HOME  >  Browse  >  Photographs  >  Lincoln & Civil War
Lincoln & Civil War
Displaying 11-20 of 24 Items
Sort by:
  • GRANT ,ULYSSES S

    Mammoth Plate Portrait, “Gen. Ulysses S. Grant, U.S.A.” by T. R. Burnham. Washington D. C, June 5, 1868

    This splendid mammoth portrait shows U. S. Grant fifteen days after receiving the Republican presidential nomination. In the summer of 1866, a year after the war’s conclusion, Congress established the grade of General of the Army, which was conferred upon Grant, who wore its four-star insignia. In this iconic portrait Grant is seated in military uniform with four-star shoulder boards.

    $7,500

  • (GARDNER, ALEXANDER.) O’Sullivan, Timothy

    (English) Slaughter Pen, Foot of Round Top, Gettysburg (plate 44 from Gardner’s Photographic Sketch Book of the War). Washington: Gardner, [1865-66]

    This famous site on the Gettysburg battlefield is in front of Little Round Top.

    $3,500

  • (GARDNER, ALEXANDER.) O’Sullivan, Timothy

    (English) Battery D, Fifth U.S. Artillery, in action (plate 31 from Gardner’s Photographic Sketch Book of the War). Washington: Gardner, [1865-66]

    Made in June 1863, “this picture was made as the guns were engaging the enemy, the gunners who had just received the order, ‘cannoniers to your posts,’ calling to the photographer to hurry his wagon out of the way, unless he was anxious to figure in the list of casualties” (Gardner).

    $3,500

  • (GARDNER, ALEXANDER.) Barnard & Gibson.

    (English) Fortifications on Heights of Centreville, Va. (plate 5 from Gardner’s Photographic Sketch Book of the War). Washington, 1862 [published 1865-66]

    This fine view shows Confederate defenses near Bull Run. After the first battle of Bull Run the Confederates extended their earthworks from Manassas across Bull Run and along the ridge of Centreville.

    $3,200

  • (GARDNER, ALEXANDER.) Gardner, James

    (English) Breaking Camp, Brandy Station, Virginia (plate 63 from Gardner’s Photographic Sketch Book of the War). Washington: Gardner, [1865-66]

    “Here is represented the deserted quarters of Gen. Sharp, Chief of the Secret Service of the Army of the Potomac, at Brandy Station, Virginia” (Gardner).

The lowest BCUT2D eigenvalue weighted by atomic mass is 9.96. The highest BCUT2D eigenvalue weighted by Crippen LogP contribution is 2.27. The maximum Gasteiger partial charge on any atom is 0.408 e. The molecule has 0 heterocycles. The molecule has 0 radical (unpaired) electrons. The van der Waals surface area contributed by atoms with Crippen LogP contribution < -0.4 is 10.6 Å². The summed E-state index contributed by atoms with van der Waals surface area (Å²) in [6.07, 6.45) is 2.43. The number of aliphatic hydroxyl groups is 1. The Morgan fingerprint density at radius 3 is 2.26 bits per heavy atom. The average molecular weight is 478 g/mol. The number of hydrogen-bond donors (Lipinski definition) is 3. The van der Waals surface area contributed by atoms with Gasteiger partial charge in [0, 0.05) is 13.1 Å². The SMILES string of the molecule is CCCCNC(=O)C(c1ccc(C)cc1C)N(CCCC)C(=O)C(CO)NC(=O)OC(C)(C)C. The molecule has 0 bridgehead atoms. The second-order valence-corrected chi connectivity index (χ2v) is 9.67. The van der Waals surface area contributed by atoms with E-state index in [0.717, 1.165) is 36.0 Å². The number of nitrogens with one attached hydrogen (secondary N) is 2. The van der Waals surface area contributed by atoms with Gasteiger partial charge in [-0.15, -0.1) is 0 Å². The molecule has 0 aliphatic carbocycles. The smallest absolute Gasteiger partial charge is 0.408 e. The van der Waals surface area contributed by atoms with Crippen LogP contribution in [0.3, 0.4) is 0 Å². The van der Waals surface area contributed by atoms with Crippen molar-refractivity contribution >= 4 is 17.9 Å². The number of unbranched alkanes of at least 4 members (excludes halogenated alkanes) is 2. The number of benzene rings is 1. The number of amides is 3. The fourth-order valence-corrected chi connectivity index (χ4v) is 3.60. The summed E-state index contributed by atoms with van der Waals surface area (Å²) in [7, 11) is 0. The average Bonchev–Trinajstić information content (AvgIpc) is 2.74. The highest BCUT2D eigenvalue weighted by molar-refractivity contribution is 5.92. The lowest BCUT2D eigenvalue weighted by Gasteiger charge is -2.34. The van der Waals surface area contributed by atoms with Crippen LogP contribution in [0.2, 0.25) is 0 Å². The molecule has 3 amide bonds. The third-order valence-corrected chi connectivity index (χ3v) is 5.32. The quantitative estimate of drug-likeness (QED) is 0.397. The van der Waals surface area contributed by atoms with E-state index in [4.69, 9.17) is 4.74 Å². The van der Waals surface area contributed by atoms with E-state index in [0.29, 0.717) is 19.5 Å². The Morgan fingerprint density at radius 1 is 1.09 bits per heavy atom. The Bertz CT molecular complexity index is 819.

$3,000

  • (GARDNER, ALEXANDER.) Gardner, Alexander

    (English) Antietam Bridge, Maryland (plate 19 from Gardner’s Photographic Sketch Book of the War). Washington: Gardner, [1865-66]

    “One of the memorable spots in the history of the war … traces of the engagement are evident in the overturned stone wall, the shattered fences, and down-trodden appearance of the adjacent ground” (Gardner).

    $2,800

  • (GARDNER, ALEXANDER.) O’Sullivan, Timothy

    (English) Castle Murray, near Auburn, Virginia (plate 47 from Gardner’s Photographic Sketch Book of the War). Washington: Gardner, [1865-66]

    “In the Fall of 1863, Army Headquarters were pitched, for some days, near [Dr. Murray’s house]; at the same time, Gen. Pleasanton, commanding the cavalry, had his camp on Rockhill, his tents forming, with Castle Murray, a very effective picture” (Gardner).

    $2,500

  • (GARDNER, ALEXANDER.) Barnard & Gibson

    (English) Manassas Junction (plate 10 from Gardner’s Photographic Sketch Book of the War). Washington: Gardner, 1865-66

    This striking view shows the ruins of Manassas, the Rebel stronghold, village, fortifications, and camps which were abandoned in March 1862.

    $2,500

  • (GARDNER, ALEXANDER.) Wood & Gibson

    (English) Inspection of Troops at Cumberlanding [sic], Pamunkey, Virginia (plate 16 from Gardner’s Photographic Sketch Book of the War). Washington: Gardner, [1865-66]

    “At Cumberland Landing, one of the most magnificent spectacles ever seen in the army as presented, when the combined forces, massed upon the bank of the river, converted the barren fields as if by magic into an immense city of tents” (Gardner).

    $2,500

  • (GARDNER, ALEXANDER.) O’Sullivan, Timothy

    (English) Signal Tower on Elk Mountain, Maryland, Overlooking Battlefield of Antietam (plate 22 from Gardner’s Photographic Sketch Book of the War). Washington: Gardner, [1865-66]

    The Army Signal Corps played a key role at Antietam, relating enemy movements to the commanders and transmitting orders in turn.  Gardner notes that the Elk Mountain tower was the most important of the look-outs at Antietam.

    $2,500